We take so many things for granted – modern healthcare being one of them.  Did you know that not so very long ago – 92 years to be exact – when my great-grandmother Sarah died, the leading causes of death included pneumonia and influenza along with tuberculosis; diarrhea and Syphilis?  Had my great-grandmother been diagnosed in 2017, it is very likely that she would have lived to see her old age.  Elsie would quickly have been diagnosed and hospitalized, given pain medications along with antibiotics and promptly whisked off to surgery.  The doctors would have availed themselves to unheard of technologies including ultrasound; a surgeon would have performed a quick and non-invasive surgery; and chances are that Elsie would have been home and on the mend within a few days.  Today it is rare to die from an inflamed gallbladder.

While many medical advances were being made, medical care by all accounts was still fairly archaic in 1925.  Doctors during this time period essentially relied on common home remedies rather than on medical science.  Elsie would have probably been given pain medication such as Opium (Tincture No. 23, i.e., Laudanum) which was widely regarded as an all-purpose cure for everything under the sun.

Did you know that Bayer used to peddle heroin?!

Prior to this time doctors had used morphine and cocaine to calm teething babies; arsenic and mercury to treat syphilis and heroin to relieve asthma symptoms.  Although discovered in the late 1920s, antibiotics weren’t widely used until the 1940s – instead patients were treated with topical iodine, bromine and mercury to heal their infections – none of which would have helped Elsie.  Had her doctors chosen surgery as an option (which it appears they did not), more than likely it would have been exploratory and they would have anesthetized her with Ether and/or Chloroform.  Hospitals in this time period generally consisted of wards versus today’s private rooms.

Vintage surgical suite circa 1925

Then, as they do now, nurses played a vital role in health care – treating common illnesses, delivering infants and providing emergency care – so it is really unknown whether or not Elsie even had the benefit of a qualified physician.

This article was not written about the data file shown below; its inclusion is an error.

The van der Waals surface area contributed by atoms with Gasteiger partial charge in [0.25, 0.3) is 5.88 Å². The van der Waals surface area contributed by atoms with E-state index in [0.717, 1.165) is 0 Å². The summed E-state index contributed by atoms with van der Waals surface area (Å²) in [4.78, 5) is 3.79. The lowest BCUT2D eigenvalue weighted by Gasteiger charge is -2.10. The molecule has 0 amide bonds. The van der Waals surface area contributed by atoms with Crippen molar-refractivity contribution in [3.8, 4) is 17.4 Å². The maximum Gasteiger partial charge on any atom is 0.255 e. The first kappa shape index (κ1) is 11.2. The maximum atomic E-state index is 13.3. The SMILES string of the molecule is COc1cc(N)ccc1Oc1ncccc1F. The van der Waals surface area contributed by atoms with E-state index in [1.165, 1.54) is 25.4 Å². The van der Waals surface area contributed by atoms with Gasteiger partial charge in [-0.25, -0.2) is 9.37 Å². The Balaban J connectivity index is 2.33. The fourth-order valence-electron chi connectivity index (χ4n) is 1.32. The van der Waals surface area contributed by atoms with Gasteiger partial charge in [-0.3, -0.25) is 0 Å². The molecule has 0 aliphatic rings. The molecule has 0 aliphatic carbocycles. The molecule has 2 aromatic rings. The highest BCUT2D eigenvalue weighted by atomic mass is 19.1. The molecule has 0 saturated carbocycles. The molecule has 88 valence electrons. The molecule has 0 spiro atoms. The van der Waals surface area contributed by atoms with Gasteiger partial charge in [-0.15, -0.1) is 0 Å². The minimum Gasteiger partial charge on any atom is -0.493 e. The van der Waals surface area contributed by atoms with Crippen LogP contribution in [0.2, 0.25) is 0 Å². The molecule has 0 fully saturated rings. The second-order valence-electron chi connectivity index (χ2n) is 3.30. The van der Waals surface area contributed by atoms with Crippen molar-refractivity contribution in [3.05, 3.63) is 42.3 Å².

Throat lozenges containing Cocaine

It took me a fair amount of time to locate my great-grandmother’s death certificate.  I knew that she had divorced my great-grandfather George Francis Spencer; and I knew that she had remarried (Carl Henrick Persow/Person).  I lost track of her after the 1920 census.  Many of the other Spencer family trees on indicated that Elsie had died in Redlands; however, no one had any detailed information or could provide me with a source.  After digging through the California death index, I came across a possibility:  Mrs. Elsie Pearson whose death date matched my great-grandmother’s.  I ordered the certificate and bingo – it was her!

Elsie was listed as a white female who was divorced and whose husband has been Carl Pearson.  The certificate confirms her date of birth and her date of death.  Her occupation was listed as:  “cook.”  It confirms that her father was Henry Gardner and her mother was Mary Patterson.  She had been a resident of Redlands, California for two years prior to her death.  Her body was sent to Payson, Utah for burial.  And saddest of all – the information for the death certificate was provided by the hospital records – not a family member – which indicates to me that she was alone and without loved ones by her side when she died at 38 years, 7 months and 7 days.


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Posted by on February 9, 2017 in Spencer


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The Phillips Family of Maryland

The Phillips Family of Maryland

I don’t want to jump too far down the rabbit hole as it pertains to the family of Ann Phillips (wife of John Corbo of Queen Anne’s County, Maryland).  When and if we firmly establish that she is our ancestor – I’ll dig a little deeper.  Suffice it to say that the Phillips surname is a fairly common one – and with just a perfunctory review of the records, it seems that their web is tangled just as tightly as ours is!